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If you are suing someone (or are being sued) for the first time, you may have wondered how it all proceeds from claim to trial. We wanted to save you from unnecessary stress, so we put together a general explanation of the process.
Litigation is the process of bringing disputes to court to resolve them by either a judge or jury. However, keep in mind that in B.C. and Canada, more generally, litigation is not the only mechanism for resolving disputes between private parties.
There are alternatives to court, such as mediation, arbitration, and negotiation. But before we go deeper into the stages of the trial process, let us clarify the difference between civil and criminal trials.
The primary difference between the two is that a civil trial is between two private parties (including corporations, which are classified as private parties), while a criminal trial is between a private party and the Crown. The Crown has the power to take away a person’s liberty (in accordance with the Charter of Rights), which in turn means that different procedures and standards of proof are involved in criminal trials. This article will only focus on civil trials, where the penalties are primarily monetary damages.
Level of court
Civil cases can be started in either the Civil Resolution Tribunal, Provincial Court (Small Claims), or the Supreme Court of British Columbia. Your choice of court may be dependent on the amount of damages you are seeking, the complexity of the case, and the cost. In this article, the discussion will focus on proceedings in the Supreme Court of British Columbia.
Starting documents and parties
The BC Supreme Court Rules dictate the correct procedure to use to start a proceeding. Most cases start with a notice of civil claim, but some cases begin with documents called a petition or requisition. Some limited cases start with a petition or requisition, including those relating to an interest in land, the interpretation of a will, and legal disability, while all other cases start with a notice of civil claim. These documents, and the responses to these documents, are called pleadings.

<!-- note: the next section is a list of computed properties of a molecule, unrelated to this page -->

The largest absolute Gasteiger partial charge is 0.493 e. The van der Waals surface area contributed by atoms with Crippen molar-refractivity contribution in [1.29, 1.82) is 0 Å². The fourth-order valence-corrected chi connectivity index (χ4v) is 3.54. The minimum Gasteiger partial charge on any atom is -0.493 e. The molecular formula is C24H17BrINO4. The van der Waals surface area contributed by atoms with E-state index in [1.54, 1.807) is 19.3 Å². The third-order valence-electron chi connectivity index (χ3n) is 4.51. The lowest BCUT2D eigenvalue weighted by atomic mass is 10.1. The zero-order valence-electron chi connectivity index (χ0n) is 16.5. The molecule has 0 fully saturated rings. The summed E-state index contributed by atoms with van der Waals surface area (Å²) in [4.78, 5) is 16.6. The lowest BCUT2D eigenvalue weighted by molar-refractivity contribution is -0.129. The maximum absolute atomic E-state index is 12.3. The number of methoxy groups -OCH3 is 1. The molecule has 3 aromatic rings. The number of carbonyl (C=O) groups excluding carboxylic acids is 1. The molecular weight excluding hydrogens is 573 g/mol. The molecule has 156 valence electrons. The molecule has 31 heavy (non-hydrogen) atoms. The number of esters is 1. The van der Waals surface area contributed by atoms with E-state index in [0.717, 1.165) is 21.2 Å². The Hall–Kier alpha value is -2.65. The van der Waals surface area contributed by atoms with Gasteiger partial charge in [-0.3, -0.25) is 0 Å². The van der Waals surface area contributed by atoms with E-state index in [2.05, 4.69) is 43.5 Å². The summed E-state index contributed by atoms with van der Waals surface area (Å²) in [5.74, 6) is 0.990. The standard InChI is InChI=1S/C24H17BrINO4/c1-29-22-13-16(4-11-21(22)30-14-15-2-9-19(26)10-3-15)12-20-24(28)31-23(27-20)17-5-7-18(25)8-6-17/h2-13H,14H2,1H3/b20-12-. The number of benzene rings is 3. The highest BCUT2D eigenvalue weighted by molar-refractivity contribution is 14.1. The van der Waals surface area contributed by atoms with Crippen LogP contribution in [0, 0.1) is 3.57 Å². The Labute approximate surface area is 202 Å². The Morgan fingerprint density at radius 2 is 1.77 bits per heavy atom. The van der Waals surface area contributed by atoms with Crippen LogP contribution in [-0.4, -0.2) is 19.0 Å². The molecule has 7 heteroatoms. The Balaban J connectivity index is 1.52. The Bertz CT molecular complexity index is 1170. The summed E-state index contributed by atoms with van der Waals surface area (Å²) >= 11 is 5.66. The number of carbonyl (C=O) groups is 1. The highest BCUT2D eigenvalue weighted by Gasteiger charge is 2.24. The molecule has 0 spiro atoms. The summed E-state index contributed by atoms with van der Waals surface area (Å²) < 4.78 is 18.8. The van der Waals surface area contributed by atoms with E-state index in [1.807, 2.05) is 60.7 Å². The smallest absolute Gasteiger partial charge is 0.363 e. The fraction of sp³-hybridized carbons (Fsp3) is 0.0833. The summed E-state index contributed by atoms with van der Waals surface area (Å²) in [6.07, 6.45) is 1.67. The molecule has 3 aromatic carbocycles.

For a notice of civil claim, the party who starts the proceeding is called the plaintiff, and the party who defends the proceeding is called the defendant. When the case begins with a petition, the party who starts the proceeding is called the petitioner, while the party who defends it is called the petition’s respondent. Please note that the above description corresponds to a basic lawsuit. More complex suits can occur between parties, for example, a counterclaim or a third-party claim.
Process for proceedings commenced by notice of civil claim
- The plaintiff starts the action by filing and serving a notice of civil claim. The general rule is that a plaintiff must serve a notice of civil claim on the defendant within 12 months of filing it in the court registry.
- The defendant must then file and serve a response on the plaintiff within 21 days of being served with the notice of civil claim if they were served in Canada. The Supreme Court Civil Rules establish longer timeframes if the defendant was served in the United States or somewhere else.
- The defendant may decide to file and serve a counterclaim on the plaintiff during the response period.
- If the defendant files such a counterclaim, the plaintiff must file and serve a response to the counterclaim.
- Either party may choose to resolve the dispute via fast-track litigation by filing and serving a notice of fast-track action on the other party (discussed below).
- If neither party files and serves a notice of fast-track action, the proceeding will continue as a regular trial and the plaintiff and defendant will start the discovery process (discussed below).
- Either party may request a Case Planning Conference (“CPC”) by filing a notice of the case planning conference. At a CPC, the parties come together with a judge to discuss how the case will proceed. The judge will make a case plan order, which may address things including dispute resolution options and dates for deadlines for the exchange of documents.
- Both the plaintiff and defendant will prepare for the trial by setting the trial date, preparing their arguments, consulting any expert witnesses, and preparing their evidence.
- The parties will attend the trial itself, and at the end, the judge will give a judgment and award any costs.
If necessary, either the plaintiff or defendant may apply for an appeal of the judgment.
Process for proceedings commenced by petition
A petition is usually used in cases where the facts are not in serious dispute so they can be determined by a judge reading the evidence set out in affidavits.
The overall process is similar to that of a notice of civil claim, with some notable differences:
The petitioner will prepare a petition along with a sworn affidavit setting out the facts. The petitioner will then serve the petition and any supporting affidavits on all persons whose interests may be affected by the order being sought, within 12 months of filing in the court registry.
A person who has been served with a petition may file and serve a response to the petition and supporting affidavit on the petitioner. If they were served in Canada, they must do so within 21 days of being served. The Supreme Court Civil Rules establish longer timeframes if the petition respondent was served in the United States or somewhere else.